Stomata are microscopic variable aperture pores on the surfaces of leaves. In response to different environmental stimuli, they control the exchange rate of both water vapor and carbon dioxide between the air and the leaf interior, making their role an important determination of the status of plant life on Earth. This study is based on a recently developed stomatal model in which the aperture size is governed by vapor phase humidity. The study describes an electronic analog of the stomatal unit; in it, current models water flow, a transistor represents the variable resistance of the stomatal aperture, capacitor voltages represent turgor pressure in cellular tissue, and variable potential sources represent outside stimuli such as humidity, light, and carbon dioxide. When wired together, the combined analog represents an entire stomatal array. With this electronic circuit, experiments can be conducted on analog plants that would normally be too difficult, too time consuming, or too dangerous to run in a laboratory setting using biological plants.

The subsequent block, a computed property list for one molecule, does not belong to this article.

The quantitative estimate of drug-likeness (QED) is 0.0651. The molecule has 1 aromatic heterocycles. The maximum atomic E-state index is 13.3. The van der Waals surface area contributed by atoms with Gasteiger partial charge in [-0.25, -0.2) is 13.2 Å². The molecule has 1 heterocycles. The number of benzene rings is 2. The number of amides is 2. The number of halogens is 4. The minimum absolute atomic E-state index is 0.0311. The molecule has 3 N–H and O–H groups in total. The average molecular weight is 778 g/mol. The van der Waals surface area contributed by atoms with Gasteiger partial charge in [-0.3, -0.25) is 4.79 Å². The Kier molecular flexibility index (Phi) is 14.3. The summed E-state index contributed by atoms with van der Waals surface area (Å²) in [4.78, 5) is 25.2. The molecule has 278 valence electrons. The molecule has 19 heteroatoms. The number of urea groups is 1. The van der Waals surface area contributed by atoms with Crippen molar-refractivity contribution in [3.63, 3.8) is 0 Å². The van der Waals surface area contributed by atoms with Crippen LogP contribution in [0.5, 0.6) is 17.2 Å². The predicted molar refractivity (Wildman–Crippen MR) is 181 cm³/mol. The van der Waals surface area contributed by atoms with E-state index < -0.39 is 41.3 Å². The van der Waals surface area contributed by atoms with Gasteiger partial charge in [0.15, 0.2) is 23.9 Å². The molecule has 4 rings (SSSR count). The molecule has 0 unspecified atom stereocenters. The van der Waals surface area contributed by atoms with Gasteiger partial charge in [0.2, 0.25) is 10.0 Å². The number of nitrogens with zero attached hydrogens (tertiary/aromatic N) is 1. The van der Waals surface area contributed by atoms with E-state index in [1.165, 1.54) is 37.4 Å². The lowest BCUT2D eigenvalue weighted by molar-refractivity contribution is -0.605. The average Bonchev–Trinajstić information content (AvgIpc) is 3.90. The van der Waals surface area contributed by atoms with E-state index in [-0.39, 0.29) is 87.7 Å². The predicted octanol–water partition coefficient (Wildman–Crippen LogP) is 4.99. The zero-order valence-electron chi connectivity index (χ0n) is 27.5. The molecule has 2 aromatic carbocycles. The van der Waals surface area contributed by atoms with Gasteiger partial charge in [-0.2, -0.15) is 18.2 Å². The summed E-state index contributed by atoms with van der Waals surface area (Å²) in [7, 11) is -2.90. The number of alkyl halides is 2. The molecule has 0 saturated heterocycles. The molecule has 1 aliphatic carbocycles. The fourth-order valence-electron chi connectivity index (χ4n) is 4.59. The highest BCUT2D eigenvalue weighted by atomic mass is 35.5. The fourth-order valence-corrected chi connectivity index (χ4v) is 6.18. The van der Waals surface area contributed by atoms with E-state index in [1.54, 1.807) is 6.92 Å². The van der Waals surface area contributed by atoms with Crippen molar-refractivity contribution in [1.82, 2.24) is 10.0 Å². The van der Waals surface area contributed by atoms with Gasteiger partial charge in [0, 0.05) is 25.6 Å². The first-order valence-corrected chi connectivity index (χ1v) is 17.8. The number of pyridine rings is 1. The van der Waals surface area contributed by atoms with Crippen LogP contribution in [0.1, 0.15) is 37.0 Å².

Berg, David, "Creating an Electronic Analog of a Stomatal Network" (2014). Physics Capstone Projects. Paper 5.